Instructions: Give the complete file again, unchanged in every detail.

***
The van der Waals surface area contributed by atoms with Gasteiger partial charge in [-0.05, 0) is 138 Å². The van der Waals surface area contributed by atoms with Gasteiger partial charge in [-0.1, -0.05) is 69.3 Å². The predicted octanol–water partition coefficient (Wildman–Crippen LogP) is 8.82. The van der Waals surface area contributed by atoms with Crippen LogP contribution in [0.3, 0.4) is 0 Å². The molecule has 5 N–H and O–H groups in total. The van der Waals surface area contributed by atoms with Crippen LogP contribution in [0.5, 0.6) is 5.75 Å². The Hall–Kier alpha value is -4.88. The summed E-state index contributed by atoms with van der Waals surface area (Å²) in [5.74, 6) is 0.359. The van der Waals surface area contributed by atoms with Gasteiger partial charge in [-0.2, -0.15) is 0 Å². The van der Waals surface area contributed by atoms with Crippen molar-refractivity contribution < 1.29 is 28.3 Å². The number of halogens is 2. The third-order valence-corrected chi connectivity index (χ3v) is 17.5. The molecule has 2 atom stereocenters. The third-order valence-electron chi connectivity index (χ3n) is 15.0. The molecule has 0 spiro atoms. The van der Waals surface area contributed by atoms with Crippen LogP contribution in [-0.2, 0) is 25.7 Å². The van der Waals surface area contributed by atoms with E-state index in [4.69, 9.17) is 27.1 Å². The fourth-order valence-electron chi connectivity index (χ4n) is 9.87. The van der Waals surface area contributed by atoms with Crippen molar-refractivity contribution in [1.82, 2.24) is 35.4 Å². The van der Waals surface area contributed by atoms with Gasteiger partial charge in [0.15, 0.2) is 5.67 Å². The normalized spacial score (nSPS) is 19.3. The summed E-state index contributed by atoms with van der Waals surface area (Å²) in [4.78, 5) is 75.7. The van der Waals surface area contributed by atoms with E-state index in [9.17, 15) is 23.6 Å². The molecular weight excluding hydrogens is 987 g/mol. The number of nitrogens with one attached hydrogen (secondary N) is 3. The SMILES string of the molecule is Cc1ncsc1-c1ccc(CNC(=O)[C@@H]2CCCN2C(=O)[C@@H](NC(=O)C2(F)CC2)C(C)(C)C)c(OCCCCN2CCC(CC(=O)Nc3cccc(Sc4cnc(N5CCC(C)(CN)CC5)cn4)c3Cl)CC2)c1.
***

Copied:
The van der Waals surface area contributed by atoms with Gasteiger partial charge in [-0.05, 0) is 138 Å². The van der Waals surface area contributed by atoms with Gasteiger partial charge in [-0.1, -0.05) is 69.3 Å². The predicted octanol–water partition coefficient (Wildman–Crippen LogP) is 8.82. The van der Waals surface area contributed by atoms with Crippen LogP contribution in [0.3, 0.4) is 0 Å². The molecule has 5 N–H and O–H groups in total. The van der Waals surface area contributed by atoms with Crippen LogP contribution in [0.5, 0.6) is 5.75 Å². The Hall–Kier alpha value is -4.88. The summed E-state index contributed by atoms with van der Waals surface area (Å²) in [5.74, 6) is 0.359. The van der Waals surface area contributed by atoms with Gasteiger partial charge in [-0.2, -0.15) is 0 Å². The van der Waals surface area contributed by atoms with Crippen molar-refractivity contribution < 1.29 is 28.3 Å². The number of halogens is 2. The third-order valence-corrected chi connectivity index (χ3v) is 17.5. The molecule has 2 atom stereocenters. The third-order valence-electron chi connectivity index (χ3n) is 15.0. The molecule has 0 spiro atoms. The van der Waals surface area contributed by atoms with Crippen LogP contribution in [-0.2, 0) is 25.7 Å². The van der Waals surface area contributed by atoms with E-state index in [4.69, 9.17) is 27.1 Å². The fourth-order valence-electron chi connectivity index (χ4n) is 9.87. The van der Waals surface area contributed by atoms with Crippen molar-refractivity contribution in [1.82, 2.24) is 35.4 Å². The van der Waals surface area contributed by atoms with Gasteiger partial charge in [0.15, 0.2) is 5.67 Å². The normalized spacial score (nSPS) is 19.3. The summed E-state index contributed by atoms with van der Waals surface area (Å²) in [4.78, 5) is 75.7. The van der Waals surface area contributed by atoms with E-state index in [9.17, 15) is 23.6 Å². The molecular weight excluding hydrogens is 987 g/mol. The number of nitrogens with one attached hydrogen (secondary N) is 3. The SMILES string of the molecule is Cc1ncsc1-c1ccc(CNC(=O)[C@@H]2CCCN2C(=O)[C@@H](NC(=O)C2(F)CC2)C(C)(C)C)c(OCCCCN2CCC(CC(=O)Nc3cccc(Sc4cnc(N5CCC(C)(CN)CC5)cn4)c3Cl)CC2)c1.